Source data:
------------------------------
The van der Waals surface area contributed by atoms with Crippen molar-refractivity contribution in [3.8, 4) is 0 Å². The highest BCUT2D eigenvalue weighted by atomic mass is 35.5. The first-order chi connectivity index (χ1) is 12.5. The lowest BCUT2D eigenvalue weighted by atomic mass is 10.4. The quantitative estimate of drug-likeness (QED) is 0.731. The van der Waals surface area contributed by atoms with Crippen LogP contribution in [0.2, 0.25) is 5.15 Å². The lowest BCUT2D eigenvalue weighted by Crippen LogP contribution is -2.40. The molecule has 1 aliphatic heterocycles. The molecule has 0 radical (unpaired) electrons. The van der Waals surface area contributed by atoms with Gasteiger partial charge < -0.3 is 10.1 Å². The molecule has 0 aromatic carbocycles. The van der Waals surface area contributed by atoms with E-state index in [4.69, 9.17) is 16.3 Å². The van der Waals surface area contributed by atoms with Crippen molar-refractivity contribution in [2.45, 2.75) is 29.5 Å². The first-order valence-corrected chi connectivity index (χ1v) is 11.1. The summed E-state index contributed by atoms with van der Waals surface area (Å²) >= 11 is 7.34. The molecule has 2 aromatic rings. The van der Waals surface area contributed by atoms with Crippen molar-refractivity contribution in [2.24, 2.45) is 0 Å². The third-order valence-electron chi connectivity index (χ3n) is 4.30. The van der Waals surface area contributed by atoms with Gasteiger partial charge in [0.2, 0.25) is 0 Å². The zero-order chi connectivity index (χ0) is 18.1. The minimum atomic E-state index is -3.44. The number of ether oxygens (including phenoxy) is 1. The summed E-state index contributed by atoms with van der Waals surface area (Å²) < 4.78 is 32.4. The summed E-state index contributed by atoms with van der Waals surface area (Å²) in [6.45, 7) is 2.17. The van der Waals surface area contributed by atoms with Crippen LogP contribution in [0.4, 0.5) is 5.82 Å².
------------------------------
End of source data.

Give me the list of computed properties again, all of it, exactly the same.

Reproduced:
The van der Waals surface area contributed by atoms with Crippen molar-refractivity contribution in [3.8, 4) is 0 Å². The highest BCUT2D eigenvalue weighted by atomic mass is 35.5. The first-order chi connectivity index (χ1) is 12.5. The lowest BCUT2D eigenvalue weighted by atomic mass is 10.4. The quantitative estimate of drug-likeness (QED) is 0.731. The van der Waals surface area contributed by atoms with Crippen LogP contribution in [0.2, 0.25) is 5.15 Å². The lowest BCUT2D eigenvalue weighted by Crippen LogP contribution is -2.40. The molecule has 1 aliphatic heterocycles. The molecule has 0 radical (unpaired) electrons. The van der Waals surface area contributed by atoms with Gasteiger partial charge < -0.3 is 10.1 Å². The molecule has 0 aromatic carbocycles. The van der Waals surface area contributed by atoms with E-state index in [4.69, 9.17) is 16.3 Å². The van der Waals surface area contributed by atoms with Crippen molar-refractivity contribution in [2.45, 2.75) is 29.5 Å². The first-order valence-corrected chi connectivity index (χ1v) is 11.1. The summed E-state index contributed by atoms with van der Waals surface area (Å²) >= 11 is 7.34. The molecule has 2 aromatic rings. The van der Waals surface area contributed by atoms with Crippen molar-refractivity contribution in [2.24, 2.45) is 0 Å². The third-order valence-electron chi connectivity index (χ3n) is 4.30. The van der Waals surface area contributed by atoms with Gasteiger partial charge in [0.2, 0.25) is 0 Å². The zero-order chi connectivity index (χ0) is 18.1. The minimum atomic E-state index is -3.44. The number of ether oxygens (including phenoxy) is 1. The summed E-state index contributed by atoms with van der Waals surface area (Å²) < 4.78 is 32.4. The summed E-state index contributed by atoms with van der Waals surface area (Å²) in [6.45, 7) is 2.17. The van der Waals surface area contributed by atoms with Crippen LogP contribution in [0.4, 0.5) is 5.82 Å².